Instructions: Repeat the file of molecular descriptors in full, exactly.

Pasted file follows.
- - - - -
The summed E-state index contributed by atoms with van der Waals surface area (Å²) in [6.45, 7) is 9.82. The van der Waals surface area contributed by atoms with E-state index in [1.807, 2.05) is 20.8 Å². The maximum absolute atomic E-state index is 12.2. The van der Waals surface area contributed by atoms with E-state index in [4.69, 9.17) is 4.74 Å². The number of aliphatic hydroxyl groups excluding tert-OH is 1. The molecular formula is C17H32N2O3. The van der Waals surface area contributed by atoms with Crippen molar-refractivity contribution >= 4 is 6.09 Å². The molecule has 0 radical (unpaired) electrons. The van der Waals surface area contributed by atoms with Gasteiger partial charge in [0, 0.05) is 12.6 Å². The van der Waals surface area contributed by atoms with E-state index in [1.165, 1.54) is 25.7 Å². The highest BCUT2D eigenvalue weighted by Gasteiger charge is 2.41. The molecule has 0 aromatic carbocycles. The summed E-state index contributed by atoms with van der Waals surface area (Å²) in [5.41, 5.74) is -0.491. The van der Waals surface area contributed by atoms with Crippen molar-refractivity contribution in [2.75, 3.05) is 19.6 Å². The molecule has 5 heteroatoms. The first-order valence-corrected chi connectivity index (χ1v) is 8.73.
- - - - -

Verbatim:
The summed E-state index contributed by atoms with van der Waals surface area (Å²) in [6.45, 7) is 9.82. The van der Waals surface area contributed by atoms with E-state index in [1.807, 2.05) is 20.8 Å². The maximum absolute atomic E-state index is 12.2. The van der Waals surface area contributed by atoms with E-state index in [4.69, 9.17) is 4.74 Å². The number of aliphatic hydroxyl groups excluding tert-OH is 1. The molecular formula is C17H32N2O3. The van der Waals surface area contributed by atoms with Crippen molar-refractivity contribution >= 4 is 6.09 Å². The molecule has 0 radical (unpaired) electrons. The van der Waals surface area contributed by atoms with Gasteiger partial charge in [0, 0.05) is 12.6 Å². The van der Waals surface area contributed by atoms with E-state index in [1.165, 1.54) is 25.7 Å². The highest BCUT2D eigenvalue weighted by Gasteiger charge is 2.41. The molecule has 0 aromatic carbocycles. The summed E-state index contributed by atoms with van der Waals surface area (Å²) in [5.41, 5.74) is -0.491. The van der Waals surface area contributed by atoms with Crippen molar-refractivity contribution in [2.75, 3.05) is 19.6 Å². The molecule has 5 heteroatoms. The first-order valence-corrected chi connectivity index (χ1v) is 8.73.